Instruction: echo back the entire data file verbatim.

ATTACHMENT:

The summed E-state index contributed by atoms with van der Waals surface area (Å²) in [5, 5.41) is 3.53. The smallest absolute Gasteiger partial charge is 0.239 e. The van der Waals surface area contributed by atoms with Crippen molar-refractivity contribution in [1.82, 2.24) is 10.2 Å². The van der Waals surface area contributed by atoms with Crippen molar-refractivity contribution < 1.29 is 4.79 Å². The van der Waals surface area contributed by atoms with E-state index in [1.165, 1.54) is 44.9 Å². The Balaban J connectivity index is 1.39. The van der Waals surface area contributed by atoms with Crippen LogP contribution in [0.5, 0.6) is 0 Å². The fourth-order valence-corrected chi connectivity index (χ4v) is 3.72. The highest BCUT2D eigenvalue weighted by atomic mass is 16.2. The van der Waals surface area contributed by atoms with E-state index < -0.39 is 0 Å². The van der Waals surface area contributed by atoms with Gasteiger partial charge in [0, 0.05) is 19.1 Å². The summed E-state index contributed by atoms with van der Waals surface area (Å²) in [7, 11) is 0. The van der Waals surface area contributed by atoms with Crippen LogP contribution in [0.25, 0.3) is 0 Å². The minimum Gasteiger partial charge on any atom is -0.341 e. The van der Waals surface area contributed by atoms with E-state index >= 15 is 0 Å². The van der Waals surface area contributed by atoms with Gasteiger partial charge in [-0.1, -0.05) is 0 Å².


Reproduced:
The summed E-state index contributed by atoms with van der Waals surface area (Å²) in [5, 5.41) is 3.53. The smallest absolute Gasteiger partial charge is 0.239 e. The van der Waals surface area contributed by atoms with Crippen molar-refractivity contribution in [1.82, 2.24) is 10.2 Å². The van der Waals surface area contributed by atoms with Crippen molar-refractivity contribution < 1.29 is 4.79 Å². The van der Waals surface area contributed by atoms with E-state index in [1.165, 1.54) is 44.9 Å². The Balaban J connectivity index is 1.39. The van der Waals surface area contributed by atoms with Crippen LogP contribution in [0.5, 0.6) is 0 Å². The fourth-order valence-corrected chi connectivity index (χ4v) is 3.72. The highest BCUT2D eigenvalue weighted by atomic mass is 16.2. The van der Waals surface area contributed by atoms with E-state index < -0.39 is 0 Å². The van der Waals surface area contributed by atoms with Gasteiger partial charge in [0, 0.05) is 19.1 Å². The summed E-state index contributed by atoms with van der Waals surface area (Å²) in [7, 11) is 0. The van der Waals surface area contributed by atoms with Crippen LogP contribution in [0.25, 0.3) is 0 Å². The minimum Gasteiger partial charge on any atom is -0.341 e. The van der Waals surface area contributed by atoms with E-state index >= 15 is 0 Å². The van der Waals surface area contributed by atoms with Gasteiger partial charge in [-0.1, -0.05) is 0 Å².